|Drive Bays||External||4x 5.25"|
|Cooling||Front||1x 140mm intake fan (mount supports 120mm; second 120/140mm fan mount below)|
|Rear||1x 140mm exhaust fan (mount supports 120mm)|
|Top||2x 120mm/140mm fan mount|
|Side||1x 120mm/140mm fan mount|
|Bottom||1x 140mm intake fan (mount supports 120mm)|
|I/O Port||2x USB 3.0, 2x USB 2.0, 1x Headphone, 1x Mic|
|Power Supply Size||ATX|
9.13" x 22.01" x 22.04"
232mm x 559mm x 560mm
|Weight||36.16 lbs / 16.4 kg|
Removable fan filter
USB 3.0 via internal header
Three step fan controller supports three fans
Acoustic padding on the interior and side panels
Modular, rotatable drive cages
Consider that the two Deep Silence cases are already pretty heavy and well built in their own right, then add another ten pounds and three inches. The Define XL R2 is made almost entirely of steel with really the bare minimum of plastic used in its construction, and you definitely feel it. This is a big case, but Fractal Design was able to hit a very aggressive price point with it. The last generation Define XL cost a full $40 more.
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omgia - Wednesday, February 20, 2013 - linkI moved from a p180 to an Define R4 recently. The most notable difference between this and the p180 is the cable routing. There is a significant difference in the amount of space behind the motherboard for routing cables. Also, my R4 is 4-6 degrees cooler (F) than my Antec P180 was with the supposedly better thermal sections. This may be because these cases uses 140 vs 120mm fans. But also, with the ability to get all of the wires behind the motherboard, you have better airflow. Something I was personally never able to achieve with the P180. I like the build quality of this case better than the P180 as well. Support for front USB 3.0 is also nice. I was thinking about getting a P280, but after completing my build, I have no reservations that the R4 or XL-R2 are better cases.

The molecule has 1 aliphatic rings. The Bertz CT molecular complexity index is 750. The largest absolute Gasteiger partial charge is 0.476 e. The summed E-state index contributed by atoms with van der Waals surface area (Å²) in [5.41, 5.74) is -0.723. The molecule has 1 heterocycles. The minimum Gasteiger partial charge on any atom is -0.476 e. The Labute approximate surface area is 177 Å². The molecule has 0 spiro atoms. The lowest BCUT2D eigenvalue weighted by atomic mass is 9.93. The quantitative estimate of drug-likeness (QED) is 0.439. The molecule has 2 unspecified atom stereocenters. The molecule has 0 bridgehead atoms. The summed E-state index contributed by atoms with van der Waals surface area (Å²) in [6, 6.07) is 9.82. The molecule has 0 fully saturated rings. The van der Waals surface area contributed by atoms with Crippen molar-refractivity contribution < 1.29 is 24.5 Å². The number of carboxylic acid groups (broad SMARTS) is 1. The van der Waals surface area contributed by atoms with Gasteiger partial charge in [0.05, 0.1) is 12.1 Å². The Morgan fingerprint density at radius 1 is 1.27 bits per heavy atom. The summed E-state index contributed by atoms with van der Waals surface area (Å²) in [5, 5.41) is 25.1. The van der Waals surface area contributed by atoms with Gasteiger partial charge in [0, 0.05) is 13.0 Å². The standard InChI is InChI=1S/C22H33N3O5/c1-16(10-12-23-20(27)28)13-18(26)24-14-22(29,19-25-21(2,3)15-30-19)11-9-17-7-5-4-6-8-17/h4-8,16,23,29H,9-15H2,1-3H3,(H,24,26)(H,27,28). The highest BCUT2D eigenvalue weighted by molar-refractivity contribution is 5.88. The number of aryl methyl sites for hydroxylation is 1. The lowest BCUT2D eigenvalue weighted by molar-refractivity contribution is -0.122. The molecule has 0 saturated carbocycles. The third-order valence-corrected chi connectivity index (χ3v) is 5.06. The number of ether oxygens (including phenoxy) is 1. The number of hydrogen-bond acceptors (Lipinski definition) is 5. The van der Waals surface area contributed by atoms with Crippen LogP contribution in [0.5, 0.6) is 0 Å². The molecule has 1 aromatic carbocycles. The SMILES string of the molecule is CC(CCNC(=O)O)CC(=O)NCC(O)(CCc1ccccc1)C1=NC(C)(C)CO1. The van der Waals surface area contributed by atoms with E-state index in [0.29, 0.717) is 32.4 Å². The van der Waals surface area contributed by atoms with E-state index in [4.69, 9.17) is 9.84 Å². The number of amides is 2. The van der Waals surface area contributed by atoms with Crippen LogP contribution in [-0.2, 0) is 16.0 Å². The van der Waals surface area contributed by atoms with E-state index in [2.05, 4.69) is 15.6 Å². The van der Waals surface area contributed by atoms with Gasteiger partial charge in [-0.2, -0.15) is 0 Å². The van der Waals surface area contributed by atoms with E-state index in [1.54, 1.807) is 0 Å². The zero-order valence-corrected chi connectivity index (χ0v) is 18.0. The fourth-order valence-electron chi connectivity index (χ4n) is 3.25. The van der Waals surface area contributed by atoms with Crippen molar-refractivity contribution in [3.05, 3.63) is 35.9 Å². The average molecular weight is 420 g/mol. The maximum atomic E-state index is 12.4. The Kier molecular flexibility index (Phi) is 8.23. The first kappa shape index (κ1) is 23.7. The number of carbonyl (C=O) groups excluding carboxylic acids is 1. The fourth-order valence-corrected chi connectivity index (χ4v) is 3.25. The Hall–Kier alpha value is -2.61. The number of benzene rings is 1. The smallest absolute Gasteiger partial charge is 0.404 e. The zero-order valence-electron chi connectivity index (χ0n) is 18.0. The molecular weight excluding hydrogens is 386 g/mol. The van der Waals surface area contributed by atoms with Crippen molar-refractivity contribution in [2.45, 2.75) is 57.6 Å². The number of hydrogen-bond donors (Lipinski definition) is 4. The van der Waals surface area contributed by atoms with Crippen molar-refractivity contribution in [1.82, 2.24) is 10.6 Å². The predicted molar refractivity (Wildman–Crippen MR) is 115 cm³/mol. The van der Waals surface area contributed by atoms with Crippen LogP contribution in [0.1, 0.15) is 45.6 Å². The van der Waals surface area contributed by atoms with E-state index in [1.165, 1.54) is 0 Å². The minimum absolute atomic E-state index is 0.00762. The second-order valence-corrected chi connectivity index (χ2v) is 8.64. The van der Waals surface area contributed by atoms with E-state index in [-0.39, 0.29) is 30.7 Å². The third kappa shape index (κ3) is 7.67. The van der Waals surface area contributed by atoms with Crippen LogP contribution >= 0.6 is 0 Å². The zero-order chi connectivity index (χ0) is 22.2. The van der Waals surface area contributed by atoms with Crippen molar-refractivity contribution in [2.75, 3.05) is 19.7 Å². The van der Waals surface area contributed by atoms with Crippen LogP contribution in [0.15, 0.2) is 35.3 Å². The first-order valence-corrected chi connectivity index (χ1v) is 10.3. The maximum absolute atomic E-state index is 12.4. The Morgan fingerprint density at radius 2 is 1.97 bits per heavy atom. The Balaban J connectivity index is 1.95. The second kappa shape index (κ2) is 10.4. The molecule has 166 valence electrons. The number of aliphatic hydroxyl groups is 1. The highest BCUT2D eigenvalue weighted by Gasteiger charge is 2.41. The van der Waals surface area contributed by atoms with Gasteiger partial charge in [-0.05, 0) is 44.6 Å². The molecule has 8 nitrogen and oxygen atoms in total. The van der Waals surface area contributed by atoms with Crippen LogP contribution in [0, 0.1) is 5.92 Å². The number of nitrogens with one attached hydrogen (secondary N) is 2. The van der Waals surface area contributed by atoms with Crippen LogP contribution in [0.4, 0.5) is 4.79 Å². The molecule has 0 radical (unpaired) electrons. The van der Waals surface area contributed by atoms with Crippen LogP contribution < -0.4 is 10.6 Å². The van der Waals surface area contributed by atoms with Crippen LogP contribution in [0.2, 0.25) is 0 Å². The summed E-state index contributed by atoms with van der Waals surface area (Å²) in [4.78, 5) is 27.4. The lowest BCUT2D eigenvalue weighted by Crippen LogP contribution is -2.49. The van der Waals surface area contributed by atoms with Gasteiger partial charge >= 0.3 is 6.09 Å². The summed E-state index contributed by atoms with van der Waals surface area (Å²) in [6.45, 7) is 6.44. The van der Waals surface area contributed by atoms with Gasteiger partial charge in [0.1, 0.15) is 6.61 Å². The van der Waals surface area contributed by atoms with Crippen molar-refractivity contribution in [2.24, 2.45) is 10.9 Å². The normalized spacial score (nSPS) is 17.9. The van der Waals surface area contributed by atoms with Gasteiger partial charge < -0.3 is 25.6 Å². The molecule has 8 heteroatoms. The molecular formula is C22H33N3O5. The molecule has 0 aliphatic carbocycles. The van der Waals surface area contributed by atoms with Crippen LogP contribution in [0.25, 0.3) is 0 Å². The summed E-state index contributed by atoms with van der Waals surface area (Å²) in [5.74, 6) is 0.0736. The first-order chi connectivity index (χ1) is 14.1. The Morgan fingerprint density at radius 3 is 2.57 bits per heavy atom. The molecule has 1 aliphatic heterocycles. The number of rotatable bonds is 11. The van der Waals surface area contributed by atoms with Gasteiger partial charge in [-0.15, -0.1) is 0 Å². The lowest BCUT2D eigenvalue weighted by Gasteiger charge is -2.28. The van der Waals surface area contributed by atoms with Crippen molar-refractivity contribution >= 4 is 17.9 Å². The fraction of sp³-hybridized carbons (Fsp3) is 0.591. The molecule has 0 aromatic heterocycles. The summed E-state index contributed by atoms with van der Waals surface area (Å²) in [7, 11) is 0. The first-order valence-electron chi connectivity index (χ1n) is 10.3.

akhaddd - Wednesday, February 20, 2013 - linkeep Silence cases are already pretty heavy and well built in their own right, then add another ten pounds and three inches. The Define XL R2 is made almost entirely of steel with really the bare minimum of plastic used in its
lwatcdr - Wednesday, February 20, 2013 - linkWith the new closed loop systems from Corsair, NZXT, and Swift tech it would be nice to know which fit in the case. Yes I know you can not test with every Motherboard but they are becoming mainstream so it would be helpful to add that data even if it just "The mounting screws will fit.